This ‘Desaparecidos’ review was written by Max Litchfield, a GIGsoup contributor.

4*Having been 13 years since their last full-length release ‘Read Music/Speak Spanish’ you can be forgiven for having forgotten how good Desaparecidos are. However with ‘Payola’ the band have reaffirmed their talent and power in the Punk world with this release. Loud, thunderous and catchy are just some of the words to describe the behemoth sound of this album.

Desaparecidos, originally a side project of front man Conor Oberst from his original band Bright Eyes, regrouped officially back in 2012 and plans for this album have been in place and worked on ever since.

If one thing hasn’t changed for Desaparecidos in the long 13 years since their last release, it is that they are still angry and they are still striving to talk about important political and social problems in their work. Oberst utilizes the band to explore a heavier and more abrasive side of music and through the album the band discuss the problems of Capitalism and other political and socially relevant problems in America and the rest of the world. In opener ‘ The Left is Right’ Oberst, like a revolutionary leader orders listeners “to chain ourselves to the ATM’s” and take “Baseball bats to Limousines”. Clearly Oberst is aligning himself with the “Occupy” movements of previous years within the lyrics of this song. Further along ‘MariKKKopa’ deals with the story of a Police Sherriff in Arizona found guilty of racial profiling and other racially discriminatory acts whilst in charge of the county. Desaparecidos choose to pinpoint this highly relevant and poignant political theme within this song by both condemning and highlighting the inherent problems of racism in America right now. The album is riddled with snapshots of Oberst’s call to arms in standing for something and his criticisms of the injustices seen across the world.

Although aurally ‘Payola’ sounds chaotic and brash, sometimes feeling like there are a million things going on all at once, there is clear evidence of thought and consideration for the way this album was made and constructed by the band. This can be seen in the superb transition between the tracks ‘Ralphy’s Cut’ and then into ‘Backsell’ being a real highlight of the LP. This consideration perfectly combines lyrical content that is politically important alongside memorable riffs and heart pounding music that makes you want to get up and do something about the problems discussed. ‘City on the Hill’ the band’s leading single from this release is also, again an excellent track that combines catchy riffs with lyrics that mean something, everything Desaparecidos are aiming for. The final track of the album ‘Anonymous’ is a wonderful, euphoric song going back to the themes of revolution with Oberst screeching “you can’t stop us we are anonymous!” bringing this 100 mile an hour album to a powerful and memorable close.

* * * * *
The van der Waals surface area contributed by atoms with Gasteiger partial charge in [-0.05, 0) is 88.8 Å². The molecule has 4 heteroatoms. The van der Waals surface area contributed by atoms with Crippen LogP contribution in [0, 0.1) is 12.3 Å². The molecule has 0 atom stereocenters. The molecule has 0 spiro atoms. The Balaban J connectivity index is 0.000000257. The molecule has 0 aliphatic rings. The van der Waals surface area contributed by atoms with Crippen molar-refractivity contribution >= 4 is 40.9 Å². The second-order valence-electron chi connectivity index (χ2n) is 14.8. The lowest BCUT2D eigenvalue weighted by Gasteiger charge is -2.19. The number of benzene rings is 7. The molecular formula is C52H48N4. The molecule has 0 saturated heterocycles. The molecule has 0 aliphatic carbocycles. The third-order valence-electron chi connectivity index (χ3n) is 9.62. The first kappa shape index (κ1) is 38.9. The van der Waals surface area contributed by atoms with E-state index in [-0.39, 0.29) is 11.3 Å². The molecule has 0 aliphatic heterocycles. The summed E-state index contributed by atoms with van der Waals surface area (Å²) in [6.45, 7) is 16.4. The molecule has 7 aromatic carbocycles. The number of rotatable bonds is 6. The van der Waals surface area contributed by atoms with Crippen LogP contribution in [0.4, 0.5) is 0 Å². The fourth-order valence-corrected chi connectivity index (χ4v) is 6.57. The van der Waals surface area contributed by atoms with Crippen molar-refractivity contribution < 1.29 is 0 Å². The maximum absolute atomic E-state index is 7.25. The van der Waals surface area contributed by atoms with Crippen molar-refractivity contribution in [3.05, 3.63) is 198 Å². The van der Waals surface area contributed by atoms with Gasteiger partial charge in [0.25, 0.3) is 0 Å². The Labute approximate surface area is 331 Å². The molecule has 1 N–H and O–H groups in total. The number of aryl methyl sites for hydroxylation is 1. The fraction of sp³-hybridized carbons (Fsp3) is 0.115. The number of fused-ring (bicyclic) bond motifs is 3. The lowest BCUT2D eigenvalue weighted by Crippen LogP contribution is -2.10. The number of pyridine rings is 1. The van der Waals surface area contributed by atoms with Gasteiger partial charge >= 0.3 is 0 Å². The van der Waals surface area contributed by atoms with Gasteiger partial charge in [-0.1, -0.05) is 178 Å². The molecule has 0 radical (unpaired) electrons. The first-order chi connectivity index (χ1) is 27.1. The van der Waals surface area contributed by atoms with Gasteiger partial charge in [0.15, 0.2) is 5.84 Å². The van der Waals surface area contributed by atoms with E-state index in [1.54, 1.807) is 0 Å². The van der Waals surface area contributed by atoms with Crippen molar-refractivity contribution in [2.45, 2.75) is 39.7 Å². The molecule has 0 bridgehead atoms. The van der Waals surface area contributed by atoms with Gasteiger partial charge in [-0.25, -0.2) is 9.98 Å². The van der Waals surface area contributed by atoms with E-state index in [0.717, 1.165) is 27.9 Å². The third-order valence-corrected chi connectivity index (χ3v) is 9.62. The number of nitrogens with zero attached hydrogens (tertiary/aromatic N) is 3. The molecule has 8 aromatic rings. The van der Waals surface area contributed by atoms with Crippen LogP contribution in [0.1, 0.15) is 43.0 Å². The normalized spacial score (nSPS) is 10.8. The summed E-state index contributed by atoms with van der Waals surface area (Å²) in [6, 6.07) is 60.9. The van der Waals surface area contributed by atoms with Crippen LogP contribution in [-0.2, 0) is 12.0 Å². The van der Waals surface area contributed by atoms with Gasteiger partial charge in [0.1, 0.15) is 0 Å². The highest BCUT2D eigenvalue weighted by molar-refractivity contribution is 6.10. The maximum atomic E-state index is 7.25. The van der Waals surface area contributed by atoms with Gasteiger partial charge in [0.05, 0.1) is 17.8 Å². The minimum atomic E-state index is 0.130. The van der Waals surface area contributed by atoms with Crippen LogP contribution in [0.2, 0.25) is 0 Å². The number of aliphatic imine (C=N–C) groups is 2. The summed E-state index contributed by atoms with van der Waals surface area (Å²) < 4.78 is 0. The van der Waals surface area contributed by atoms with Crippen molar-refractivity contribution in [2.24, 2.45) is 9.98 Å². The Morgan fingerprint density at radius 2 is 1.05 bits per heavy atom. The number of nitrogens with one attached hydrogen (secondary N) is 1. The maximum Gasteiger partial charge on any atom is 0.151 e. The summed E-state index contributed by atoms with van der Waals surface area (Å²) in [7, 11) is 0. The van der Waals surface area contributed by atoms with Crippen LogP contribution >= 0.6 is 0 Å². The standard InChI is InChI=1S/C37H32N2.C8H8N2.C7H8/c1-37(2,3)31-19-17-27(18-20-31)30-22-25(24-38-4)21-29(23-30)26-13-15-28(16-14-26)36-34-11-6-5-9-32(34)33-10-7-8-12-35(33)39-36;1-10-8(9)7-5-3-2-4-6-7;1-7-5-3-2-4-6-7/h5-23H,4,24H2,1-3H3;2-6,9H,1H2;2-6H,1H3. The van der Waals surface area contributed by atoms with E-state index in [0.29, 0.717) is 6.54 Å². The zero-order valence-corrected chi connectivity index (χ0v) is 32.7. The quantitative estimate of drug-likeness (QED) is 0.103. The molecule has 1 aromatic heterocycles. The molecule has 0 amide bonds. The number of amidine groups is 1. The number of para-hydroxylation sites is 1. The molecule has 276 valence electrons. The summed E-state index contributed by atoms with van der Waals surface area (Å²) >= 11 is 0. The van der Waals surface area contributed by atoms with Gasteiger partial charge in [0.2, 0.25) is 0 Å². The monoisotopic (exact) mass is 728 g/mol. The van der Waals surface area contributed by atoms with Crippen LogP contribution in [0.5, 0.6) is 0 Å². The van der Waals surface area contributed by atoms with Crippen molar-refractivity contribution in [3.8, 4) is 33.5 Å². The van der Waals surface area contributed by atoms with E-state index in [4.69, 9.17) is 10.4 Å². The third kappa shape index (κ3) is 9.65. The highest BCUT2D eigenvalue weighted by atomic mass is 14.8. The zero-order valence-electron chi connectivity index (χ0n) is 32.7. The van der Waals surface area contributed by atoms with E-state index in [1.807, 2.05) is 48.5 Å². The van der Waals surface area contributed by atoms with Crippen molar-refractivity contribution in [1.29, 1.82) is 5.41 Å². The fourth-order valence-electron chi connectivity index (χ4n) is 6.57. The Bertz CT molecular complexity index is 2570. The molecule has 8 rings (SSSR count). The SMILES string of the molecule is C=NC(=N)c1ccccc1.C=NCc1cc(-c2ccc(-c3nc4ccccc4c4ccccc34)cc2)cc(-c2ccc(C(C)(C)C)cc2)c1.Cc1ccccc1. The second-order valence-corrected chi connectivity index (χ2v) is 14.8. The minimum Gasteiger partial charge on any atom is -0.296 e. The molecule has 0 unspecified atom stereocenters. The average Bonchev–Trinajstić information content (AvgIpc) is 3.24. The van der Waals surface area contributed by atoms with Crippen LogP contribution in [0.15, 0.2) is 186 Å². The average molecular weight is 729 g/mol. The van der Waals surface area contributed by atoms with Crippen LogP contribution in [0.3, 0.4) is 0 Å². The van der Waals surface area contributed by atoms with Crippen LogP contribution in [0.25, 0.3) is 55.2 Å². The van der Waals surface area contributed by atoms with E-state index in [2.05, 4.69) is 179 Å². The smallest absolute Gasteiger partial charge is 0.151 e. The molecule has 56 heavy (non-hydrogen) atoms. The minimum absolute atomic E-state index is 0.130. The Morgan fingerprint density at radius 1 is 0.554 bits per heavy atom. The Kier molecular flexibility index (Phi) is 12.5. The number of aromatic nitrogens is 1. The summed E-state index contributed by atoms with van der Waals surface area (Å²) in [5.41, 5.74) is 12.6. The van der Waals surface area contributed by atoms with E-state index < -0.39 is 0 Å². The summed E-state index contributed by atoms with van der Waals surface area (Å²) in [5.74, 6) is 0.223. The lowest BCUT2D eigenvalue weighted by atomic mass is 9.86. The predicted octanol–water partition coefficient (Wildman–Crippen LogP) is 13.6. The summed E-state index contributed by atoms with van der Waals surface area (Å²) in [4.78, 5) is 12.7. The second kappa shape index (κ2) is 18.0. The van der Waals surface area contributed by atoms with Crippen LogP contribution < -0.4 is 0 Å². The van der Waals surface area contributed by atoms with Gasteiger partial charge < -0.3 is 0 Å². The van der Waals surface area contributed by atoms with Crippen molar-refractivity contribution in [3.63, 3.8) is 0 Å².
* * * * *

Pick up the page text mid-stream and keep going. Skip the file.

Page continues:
‘Payola’ is an album that is important in 2015. This is classic Punk rock at its finest, coupling infectious riffs with socially conscious lyrics. They may have released their first album over a decade ago, writing songs concerned with the world immediately after 9/11, but the world is still rife with many important and unsolved political and social problems and Desaparecidos seem to be the band that are determined to address them with their brand of roaring, revolutionary Punk rock.

‘Payola’ is out now on Epitaph

The full track-listing for ‘Payola’ is as follows…

‘The Left is Right’

‘The Underground Man’

‘City on the Hill’

‘Golden Parachutes’

‘Radicalized’

‘MariKKKopa’

‘Te Amo Camila Vallejo’

‘Ralphy’s Cut’

‘Backsell’

‘Slacltivist’

‘Search the Searches’

’10 Steps Behind’

‘Von Maur Massacre’

‘Anonymous’

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4*

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